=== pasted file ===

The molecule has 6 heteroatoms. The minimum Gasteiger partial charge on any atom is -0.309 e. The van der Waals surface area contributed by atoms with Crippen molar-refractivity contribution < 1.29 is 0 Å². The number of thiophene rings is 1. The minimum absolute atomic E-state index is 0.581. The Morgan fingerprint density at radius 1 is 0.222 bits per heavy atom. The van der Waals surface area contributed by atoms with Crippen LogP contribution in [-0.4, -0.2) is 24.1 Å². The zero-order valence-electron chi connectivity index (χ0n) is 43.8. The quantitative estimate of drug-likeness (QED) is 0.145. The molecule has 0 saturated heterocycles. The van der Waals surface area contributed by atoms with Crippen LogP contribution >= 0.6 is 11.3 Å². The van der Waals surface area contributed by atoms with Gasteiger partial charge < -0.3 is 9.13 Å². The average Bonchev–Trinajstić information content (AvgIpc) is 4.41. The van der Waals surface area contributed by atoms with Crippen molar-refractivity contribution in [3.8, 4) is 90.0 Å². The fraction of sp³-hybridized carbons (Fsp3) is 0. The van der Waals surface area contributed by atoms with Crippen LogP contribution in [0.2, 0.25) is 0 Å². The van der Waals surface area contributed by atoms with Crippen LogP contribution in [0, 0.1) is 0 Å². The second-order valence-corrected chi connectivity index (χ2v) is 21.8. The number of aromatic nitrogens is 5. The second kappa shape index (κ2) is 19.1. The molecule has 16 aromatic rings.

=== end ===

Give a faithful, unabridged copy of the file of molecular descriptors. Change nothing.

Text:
The molecule has 6 heteroatoms. The minimum Gasteiger partial charge on any atom is -0.309 e. The van der Waals surface area contributed by atoms with Crippen molar-refractivity contribution < 1.29 is 0 Å². The number of thiophene rings is 1. The minimum absolute atomic E-state index is 0.581. The Morgan fingerprint density at radius 1 is 0.222 bits per heavy atom. The van der Waals surface area contributed by atoms with Crippen LogP contribution in [-0.4, -0.2) is 24.1 Å². The zero-order valence-electron chi connectivity index (χ0n) is 43.8. The quantitative estimate of drug-likeness (QED) is 0.145. The molecule has 0 saturated heterocycles. The van der Waals surface area contributed by atoms with Crippen LogP contribution >= 0.6 is 11.3 Å². The van der Waals surface area contributed by atoms with Gasteiger partial charge < -0.3 is 9.13 Å². The average Bonchev–Trinajstić information content (AvgIpc) is 4.41. The van der Waals surface area contributed by atoms with Crippen molar-refractivity contribution in [3.8, 4) is 90.0 Å². The fraction of sp³-hybridized carbons (Fsp3) is 0. The van der Waals surface area contributed by atoms with Crippen LogP contribution in [0.2, 0.25) is 0 Å². The van der Waals surface area contributed by atoms with Crippen LogP contribution in [0, 0.1) is 0 Å². The second-order valence-corrected chi connectivity index (χ2v) is 21.8. The number of aromatic nitrogens is 5. The second kappa shape index (κ2) is 19.1. The molecule has 16 aromatic rings.